Linux Change Hostname

by on January 7, 2009 · 10 comments· LAST UPDATED November 7, 2009

in , ,

How do I change hostname under Linux operating system?

You need to use the hostname command. It is used to either set or display the current host or domain name of the system. The hostname is used by many of the networking programs (such as sendmail, Apache servers) to identify the machine.

Display Hostname

Type the following command:

hostname

Sample ouputs:

server.nixcraft.net.in

Step # 1: Change Hostname

You need to update two files:

  1. Linux Distribution specific file. Edit appropriate file as per your distribution as follows.
  2. /etc/hosts

Redhat / CentOS / Fedora: Change Hostname

Edit /etc/sysconfig/network, enter:

vi /etc/sysconfig/network

Set HOSTNAME=newhost.example.com, enter:

HOSTNAME=server2.nixcraft.com

Save and close the file. Type the following command:

hostname server2.nixcraft.com
hostname

Now, proceed to step # 2.

Debian / Ubuntu: Change Hostname

Edit, /etc/hostname file, enter:

vi /etc/hostname

Delete old name and add new name:

server2.nixcraft.com

Save and close the file. Type the following command:

hostname server2.nixcraft.com
hostname

Now, proceed to step # 2.

Slackware: Change Hostname

Edit /etc/HOSTNAME, enter:

vi /etc/HOSTNAME

Delete old name and add new one:

server2.nixcraft.com

Save and close the file. Type the following command:

hostname server2.nixcraft.com
hostname

Now, proceed to step # 2.

Suse / OpenSuse: Change Hostname

Edit /etc/HOSTNAME, enter:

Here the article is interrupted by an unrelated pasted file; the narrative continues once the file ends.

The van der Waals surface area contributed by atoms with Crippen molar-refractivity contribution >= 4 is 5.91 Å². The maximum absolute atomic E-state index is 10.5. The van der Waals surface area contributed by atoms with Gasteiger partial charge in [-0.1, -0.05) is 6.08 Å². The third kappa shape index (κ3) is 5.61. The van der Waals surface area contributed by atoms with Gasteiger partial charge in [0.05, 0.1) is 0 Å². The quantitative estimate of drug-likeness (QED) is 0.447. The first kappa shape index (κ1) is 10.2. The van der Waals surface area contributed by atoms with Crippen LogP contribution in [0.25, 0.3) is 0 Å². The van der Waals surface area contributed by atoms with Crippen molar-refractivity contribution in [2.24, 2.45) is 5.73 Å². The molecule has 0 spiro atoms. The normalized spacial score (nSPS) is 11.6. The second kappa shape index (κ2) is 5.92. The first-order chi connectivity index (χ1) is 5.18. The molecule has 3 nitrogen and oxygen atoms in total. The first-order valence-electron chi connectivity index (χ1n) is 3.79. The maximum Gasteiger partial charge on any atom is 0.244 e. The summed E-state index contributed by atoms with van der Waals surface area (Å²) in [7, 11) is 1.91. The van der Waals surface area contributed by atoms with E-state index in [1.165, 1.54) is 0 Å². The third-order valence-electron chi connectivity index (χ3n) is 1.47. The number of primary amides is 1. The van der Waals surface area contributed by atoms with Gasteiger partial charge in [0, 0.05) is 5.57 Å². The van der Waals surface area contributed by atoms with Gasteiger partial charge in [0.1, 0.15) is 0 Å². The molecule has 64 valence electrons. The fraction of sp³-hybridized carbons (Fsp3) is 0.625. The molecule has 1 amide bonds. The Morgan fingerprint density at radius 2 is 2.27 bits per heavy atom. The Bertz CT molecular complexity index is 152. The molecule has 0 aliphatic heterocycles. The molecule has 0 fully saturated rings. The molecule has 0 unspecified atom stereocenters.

Delete old name and add new one:

server2.nixcraft.com

Save and close the file. Type the following command:

hostname server2.nixcraft.com
hostname

Now, proceed to step # 2.

Step #2: Update /etc/hosts

Now, you need to edit /etc/hosts file, enteR:

vi /etc/hosts

Change all old hostname with newer one.

TwitterFacebookGoogle+PDF versionFound an error/typo on this page? Help us!

{ 10 comments… read them below or add one }

1 Iris November 13, 2012 at 3:37 am

echo “servername” > /proc/sys/kernel/hostname

Reply

2 Yeah March 16, 2013 at 7:01 am

None of this does anything to change the prompt which still reads: [root@localhost /] in CentOS6. After years of Linux mods, why is it still so damn complicated to change a single prompt ?!

Reply

3 Kimmo March 18, 2013 at 7:45 am

Sure it does, but you have to re-connect ssh to get it visible

Reply

4 smudger March 31, 2013 at 4:34 pm

For my debian-based xubuntu

after editing /etc/hostname with sudo

>> cd /etc/init.d
>> sudo start hostname

Reply

5 vishnu May 23, 2013 at 3:31 pm

*In Fedora Simply follow this:

# whereis hostname

output: hostname: /bin/hostname /usr/bin/hostname /etc/hostname /usr/share/man/man1/hostname.1.gz /usr/share/man/man5/hostname.5.gz

*edit
vi /etc/hostname

Reply

6 noname001 August 22, 2013 at 12:18 pm

well you do not vi hostname file you pipe stuff there

echo “hostname_1″ >/etc/hostsname
just to be clear

Reply

7 Pablosky January 29, 2014 at 8:49 pm

Thank you for help on how to find the file. It was crazy for me because it wasn’t hostname “xP

Reply

8 sabarimurugan S March 24, 2014 at 5:07 pm

I configure my rpm& yum server but the following error occurs please anyone tell me how to rectify the error

file:///var/ftp/pup/repo/Server/repodata/repomd.xml: [Errno 5] OSError: [Errno 2] No such file or directory: ‘/var/ftp/pup/repo/Server/repodata/repomd.xml’
Trying other mirror.
Error: Cannot retrieve repository metadata (repomd.xml) for repository: Server. Please verify its path and try again

Reply

9 Logash July 16, 2014 at 5:24 am

How do i check which version of linux am running in and bit version?

Reply

10 mathews October 8, 2014 at 3:35 pm

cat /proc/version – provides the bit information
cat /etc/issue – Release

The above Commands should help.

Reply

Leave a Comment

Tagged as: , , , , , , , , , , , , , , ,

Previous Faq:

Next Faq: